Gabriel spent much of the three years that fol­lowed So sound­track­ing Martin Scors­ese’s

The Last Temp­ta­tion Of Christ. Set in first-cen­tury Pales­tine, filmed in Morocco and draw­ing from re­vi­sion­ist source ma­te­rial, Scors­ese’s epic in­vites a ge­o­graph­i­cally and his­tor­i­cally con­fused sound­track, and it’s why Gabriel’s time­less, pan-global score works so well. It draws from the Fourth World ex­per­i­ments of Eno and trum­peter Jon Has­sell (Has­sell him­self guests on Pas­sion, as he did on Birdy), but Gabriel keeps things de­light­fully con­fused by mix­ing up syn­thetic tex­tures, tribal rock per­cus­sion and au­then­tic per­for­mances by star mu­si­cians from In­dia, Pak­istan, Sene­gal, Ar­me­nia, Iran and Egypt.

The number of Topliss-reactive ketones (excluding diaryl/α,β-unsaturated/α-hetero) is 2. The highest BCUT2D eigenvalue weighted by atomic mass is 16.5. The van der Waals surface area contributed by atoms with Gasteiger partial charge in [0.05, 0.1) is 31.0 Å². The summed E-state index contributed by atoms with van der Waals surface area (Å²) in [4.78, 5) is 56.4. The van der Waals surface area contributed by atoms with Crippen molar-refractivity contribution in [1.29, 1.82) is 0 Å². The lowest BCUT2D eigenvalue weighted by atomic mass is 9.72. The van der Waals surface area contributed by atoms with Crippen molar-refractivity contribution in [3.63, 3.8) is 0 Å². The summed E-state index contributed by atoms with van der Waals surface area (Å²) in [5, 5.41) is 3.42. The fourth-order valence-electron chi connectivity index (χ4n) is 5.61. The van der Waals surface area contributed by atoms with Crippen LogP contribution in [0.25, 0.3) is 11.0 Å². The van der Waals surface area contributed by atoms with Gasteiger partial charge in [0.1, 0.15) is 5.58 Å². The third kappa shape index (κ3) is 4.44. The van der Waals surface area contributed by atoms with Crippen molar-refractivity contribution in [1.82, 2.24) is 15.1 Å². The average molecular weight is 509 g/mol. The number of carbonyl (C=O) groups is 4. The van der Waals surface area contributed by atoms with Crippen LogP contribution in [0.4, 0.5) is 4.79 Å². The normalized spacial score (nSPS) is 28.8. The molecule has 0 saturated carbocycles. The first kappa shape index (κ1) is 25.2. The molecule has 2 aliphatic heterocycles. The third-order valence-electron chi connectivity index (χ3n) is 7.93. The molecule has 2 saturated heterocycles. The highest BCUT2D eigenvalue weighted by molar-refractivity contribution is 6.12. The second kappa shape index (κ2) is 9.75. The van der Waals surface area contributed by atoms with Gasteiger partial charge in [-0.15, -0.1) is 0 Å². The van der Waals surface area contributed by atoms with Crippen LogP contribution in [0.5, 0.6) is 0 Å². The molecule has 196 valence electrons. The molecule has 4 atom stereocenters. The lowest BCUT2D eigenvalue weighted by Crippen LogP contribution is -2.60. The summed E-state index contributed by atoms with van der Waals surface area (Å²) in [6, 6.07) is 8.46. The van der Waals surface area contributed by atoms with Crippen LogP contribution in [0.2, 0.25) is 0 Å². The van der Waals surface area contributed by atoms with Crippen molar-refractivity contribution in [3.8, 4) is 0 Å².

“A Dif­fer­ent Drum” (where Gabriel shares word­less vo­cals with Yous­sou N’Dour) and “It Is Ac­com­plished” (where Billy Cob­ham leads a charged drum stomp over a tri­umphant pi­ano riff) al­most stand up as proper, straight-down-the-line Peter Gabriel pop tracks that wouldn’t sound out of place on So or Us. There are also more am­bi­ent tracks like the hym­nal “Bread And Wine”, or the minia­ture “Open”, where Gabriel’s word­less vo­cals weave in and out of L Shankar’s swoop­ing vi­o­lin so­los. There is the stately, baroque cham­ber piece “With This Love”, where Robin Carter’s cor anglais floats over syn­thetic chord washes. Best of all might be the ti­tle track, where Gabriel, Yous­sou N’Dour and Nus­rat Fateh Ali Khan all take turns in in­vok­ing a nu­mi­nous spirit with their melis­matic voices, while trum­peter Jon Has­sell and L Shankar pro­vide ghostly coun­ter­melodies.